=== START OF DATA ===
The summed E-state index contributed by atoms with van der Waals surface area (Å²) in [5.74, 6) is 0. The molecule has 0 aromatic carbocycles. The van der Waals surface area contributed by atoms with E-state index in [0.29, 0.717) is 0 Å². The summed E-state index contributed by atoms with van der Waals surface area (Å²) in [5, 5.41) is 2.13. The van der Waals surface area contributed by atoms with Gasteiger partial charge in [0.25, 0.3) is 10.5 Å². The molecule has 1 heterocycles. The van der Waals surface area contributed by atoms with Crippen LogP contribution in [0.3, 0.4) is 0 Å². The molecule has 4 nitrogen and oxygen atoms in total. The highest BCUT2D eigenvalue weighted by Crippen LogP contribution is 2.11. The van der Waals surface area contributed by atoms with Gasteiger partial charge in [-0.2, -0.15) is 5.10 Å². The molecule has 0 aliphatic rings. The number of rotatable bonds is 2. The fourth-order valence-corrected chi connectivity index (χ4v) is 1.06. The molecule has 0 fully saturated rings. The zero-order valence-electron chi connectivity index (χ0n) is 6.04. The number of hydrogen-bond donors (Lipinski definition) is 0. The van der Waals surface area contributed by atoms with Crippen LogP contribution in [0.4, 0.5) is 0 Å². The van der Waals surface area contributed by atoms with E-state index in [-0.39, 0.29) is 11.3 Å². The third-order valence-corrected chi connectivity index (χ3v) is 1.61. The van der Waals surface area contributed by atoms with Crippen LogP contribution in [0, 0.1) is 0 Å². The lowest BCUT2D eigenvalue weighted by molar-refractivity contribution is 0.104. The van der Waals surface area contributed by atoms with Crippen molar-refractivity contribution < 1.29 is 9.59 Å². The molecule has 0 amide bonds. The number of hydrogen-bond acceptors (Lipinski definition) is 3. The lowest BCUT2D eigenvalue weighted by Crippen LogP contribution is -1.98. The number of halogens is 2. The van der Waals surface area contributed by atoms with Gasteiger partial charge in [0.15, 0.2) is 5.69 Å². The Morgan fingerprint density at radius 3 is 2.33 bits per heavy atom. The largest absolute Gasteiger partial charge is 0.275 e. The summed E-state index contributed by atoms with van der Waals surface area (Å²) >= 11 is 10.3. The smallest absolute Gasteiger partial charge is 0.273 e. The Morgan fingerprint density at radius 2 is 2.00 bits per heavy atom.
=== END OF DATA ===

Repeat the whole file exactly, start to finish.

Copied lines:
The summed E-state index contributed by atoms with van der Waals surface area (Å²) in [5.74, 6) is 0. The molecule has 0 aromatic carbocycles. The van der Waals surface area contributed by atoms with E-state index in [0.29, 0.717) is 0 Å². The summed E-state index contributed by atoms with van der Waals surface area (Å²) in [5, 5.41) is 2.13. The van der Waals surface area contributed by atoms with Gasteiger partial charge in [0.25, 0.3) is 10.5 Å². The molecule has 1 heterocycles. The van der Waals surface area contributed by atoms with Crippen LogP contribution in [0.3, 0.4) is 0 Å². The molecule has 4 nitrogen and oxygen atoms in total. The highest BCUT2D eigenvalue weighted by Crippen LogP contribution is 2.11. The van der Waals surface area contributed by atoms with Gasteiger partial charge in [-0.2, -0.15) is 5.10 Å². The molecule has 0 aliphatic rings. The number of rotatable bonds is 2. The fourth-order valence-corrected chi connectivity index (χ4v) is 1.06. The molecule has 0 fully saturated rings. The zero-order valence-electron chi connectivity index (χ0n) is 6.04. The number of hydrogen-bond donors (Lipinski definition) is 0. The van der Waals surface area contributed by atoms with Crippen LogP contribution in [0.4, 0.5) is 0 Å². The van der Waals surface area contributed by atoms with E-state index in [-0.39, 0.29) is 11.3 Å². The third-order valence-corrected chi connectivity index (χ3v) is 1.61. The van der Waals surface area contributed by atoms with Crippen LogP contribution in [0, 0.1) is 0 Å². The lowest BCUT2D eigenvalue weighted by molar-refractivity contribution is 0.104. The van der Waals surface area contributed by atoms with Crippen molar-refractivity contribution < 1.29 is 9.59 Å². The molecule has 0 amide bonds. The number of hydrogen-bond acceptors (Lipinski definition) is 3. The lowest BCUT2D eigenvalue weighted by Crippen LogP contribution is -1.98. The number of halogens is 2. The van der Waals surface area contributed by atoms with Gasteiger partial charge in [0.15, 0.2) is 5.69 Å². The Morgan fingerprint density at radius 3 is 2.33 bits per heavy atom. The largest absolute Gasteiger partial charge is 0.275 e. The summed E-state index contributed by atoms with van der Waals surface area (Å²) >= 11 is 10.3. The smallest absolute Gasteiger partial charge is 0.273 e. The Morgan fingerprint density at radius 2 is 2.00 bits per heavy atom.